work-life balance, and diversity of work from one day to the next and having the sense of accomplishment in
contributing to the community in a positive way. It’s a great place to work.
Sarah Kane – RDA Hunter
Sarah is currently employed within the role of Regional Development Coordinator with Regional Development Australia Hunter working across their Skilled Workforce Initiative. Working within a coordination role, Sarah works closely with Hunter Region schools and industry to promote the opportunities of STEM careers within the region.
Originally from the Upper Hunter town of Muswellbrook, Sarah re-located to Newcastle in 2010 to study a Bachelor of Communication (Public Relations) at the University of Newcastle and experience the small-town vibe of the coastal city. While completing her degree, Sarah worked for State Sporting Organisation, Northern NSW Football where she gained experience in variety of business operations from administration, finance, event management and marketing.
After completing her undergraduate studies at the University of Newcastle, Sarah moved into the role with RDA Hunter in 2017. Since the beginning of her time with RDA Hunter, Sarah has dedicated herself to building relationships with local schools and industries to develop the skills for the Hunter region’s future workforce. Within her role working across a variety of projects within the Skilled Workforce Initiative, a particular passion of Sarah’s is the chance to engage and promote the breadth of opportunities within STEM for females.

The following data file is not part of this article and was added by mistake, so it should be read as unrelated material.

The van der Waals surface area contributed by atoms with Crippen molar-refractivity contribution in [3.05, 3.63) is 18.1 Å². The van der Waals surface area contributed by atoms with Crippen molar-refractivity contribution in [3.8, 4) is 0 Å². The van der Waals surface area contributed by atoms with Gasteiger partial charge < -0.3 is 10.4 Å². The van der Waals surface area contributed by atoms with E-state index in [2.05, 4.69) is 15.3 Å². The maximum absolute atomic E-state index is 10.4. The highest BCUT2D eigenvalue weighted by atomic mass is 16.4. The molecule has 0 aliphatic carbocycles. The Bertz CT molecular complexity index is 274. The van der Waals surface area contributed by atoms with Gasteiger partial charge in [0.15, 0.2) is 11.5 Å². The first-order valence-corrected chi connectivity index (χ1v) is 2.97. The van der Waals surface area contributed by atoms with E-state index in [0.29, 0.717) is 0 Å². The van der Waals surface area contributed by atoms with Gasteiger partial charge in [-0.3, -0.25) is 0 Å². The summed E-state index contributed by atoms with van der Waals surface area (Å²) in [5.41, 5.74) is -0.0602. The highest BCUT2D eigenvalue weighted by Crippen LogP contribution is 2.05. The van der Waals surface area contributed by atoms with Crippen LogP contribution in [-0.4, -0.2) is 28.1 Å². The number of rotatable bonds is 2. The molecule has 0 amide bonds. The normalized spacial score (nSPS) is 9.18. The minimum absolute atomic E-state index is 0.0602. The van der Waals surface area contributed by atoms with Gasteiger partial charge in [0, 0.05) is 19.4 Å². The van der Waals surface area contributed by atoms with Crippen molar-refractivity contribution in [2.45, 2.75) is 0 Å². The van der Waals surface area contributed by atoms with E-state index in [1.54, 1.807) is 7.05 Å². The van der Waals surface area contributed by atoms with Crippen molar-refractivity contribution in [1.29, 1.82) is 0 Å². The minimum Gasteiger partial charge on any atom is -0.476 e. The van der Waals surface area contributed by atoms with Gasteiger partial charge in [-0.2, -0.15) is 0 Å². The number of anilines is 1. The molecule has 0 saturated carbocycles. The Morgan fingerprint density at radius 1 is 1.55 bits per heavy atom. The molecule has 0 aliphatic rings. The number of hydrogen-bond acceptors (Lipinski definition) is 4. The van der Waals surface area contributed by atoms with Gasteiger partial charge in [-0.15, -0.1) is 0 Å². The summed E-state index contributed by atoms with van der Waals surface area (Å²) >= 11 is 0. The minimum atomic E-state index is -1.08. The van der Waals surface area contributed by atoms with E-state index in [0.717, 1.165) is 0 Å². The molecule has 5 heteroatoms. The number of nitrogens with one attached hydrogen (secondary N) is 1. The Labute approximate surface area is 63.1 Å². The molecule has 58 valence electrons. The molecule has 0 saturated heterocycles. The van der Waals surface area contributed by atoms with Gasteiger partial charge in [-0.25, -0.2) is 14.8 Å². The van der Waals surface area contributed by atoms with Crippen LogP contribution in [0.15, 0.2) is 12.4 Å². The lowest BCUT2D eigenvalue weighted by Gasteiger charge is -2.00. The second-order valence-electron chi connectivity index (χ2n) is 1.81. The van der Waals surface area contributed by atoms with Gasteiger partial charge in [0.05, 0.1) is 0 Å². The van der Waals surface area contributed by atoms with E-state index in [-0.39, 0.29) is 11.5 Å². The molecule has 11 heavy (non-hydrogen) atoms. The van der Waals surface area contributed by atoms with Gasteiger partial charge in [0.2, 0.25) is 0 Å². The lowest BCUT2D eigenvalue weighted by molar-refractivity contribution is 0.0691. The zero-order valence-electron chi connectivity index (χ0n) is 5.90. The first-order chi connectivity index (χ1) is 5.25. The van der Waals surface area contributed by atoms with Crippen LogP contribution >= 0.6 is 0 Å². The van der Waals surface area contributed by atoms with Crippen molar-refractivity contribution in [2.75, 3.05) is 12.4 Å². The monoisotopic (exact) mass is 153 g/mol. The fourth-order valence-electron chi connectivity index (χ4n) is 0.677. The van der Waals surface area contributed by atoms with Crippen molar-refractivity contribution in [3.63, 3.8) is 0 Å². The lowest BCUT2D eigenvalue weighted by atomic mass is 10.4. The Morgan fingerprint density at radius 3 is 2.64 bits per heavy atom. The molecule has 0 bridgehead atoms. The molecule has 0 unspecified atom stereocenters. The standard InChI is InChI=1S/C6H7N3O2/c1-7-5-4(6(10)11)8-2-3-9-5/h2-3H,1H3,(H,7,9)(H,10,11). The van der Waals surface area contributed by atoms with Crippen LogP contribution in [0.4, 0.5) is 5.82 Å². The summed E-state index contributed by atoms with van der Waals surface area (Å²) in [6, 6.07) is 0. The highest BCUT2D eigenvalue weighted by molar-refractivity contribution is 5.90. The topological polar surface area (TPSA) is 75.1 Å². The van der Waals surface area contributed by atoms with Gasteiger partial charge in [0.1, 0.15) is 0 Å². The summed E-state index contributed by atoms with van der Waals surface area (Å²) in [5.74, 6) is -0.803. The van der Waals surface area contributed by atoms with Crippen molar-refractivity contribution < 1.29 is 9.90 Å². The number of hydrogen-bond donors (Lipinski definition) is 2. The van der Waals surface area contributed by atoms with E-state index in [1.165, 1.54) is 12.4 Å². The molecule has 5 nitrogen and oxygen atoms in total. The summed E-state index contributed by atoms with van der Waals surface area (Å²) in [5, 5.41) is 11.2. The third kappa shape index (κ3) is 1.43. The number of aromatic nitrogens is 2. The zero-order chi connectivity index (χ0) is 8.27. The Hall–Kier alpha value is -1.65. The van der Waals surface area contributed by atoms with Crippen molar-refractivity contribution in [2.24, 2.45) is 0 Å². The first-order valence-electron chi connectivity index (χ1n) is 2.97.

A highlight of her time with RDA Hunter has been the opportunity to manage the RDA Hunter’s Women in STEM project in 2018/19 that saw 300 female students participate in workshops focused on providing information on STEM careers, hands-on coding workshops and inspiring talks with local females in traditionally male dominated positions. Another highlight has been the opportunity to work with Women in Aviation Australia on a variety of initiatives since 2018 including the National Conference RAAF Base Williamtown tour in 2018 and more recently being a member of the Corporate Executive Board.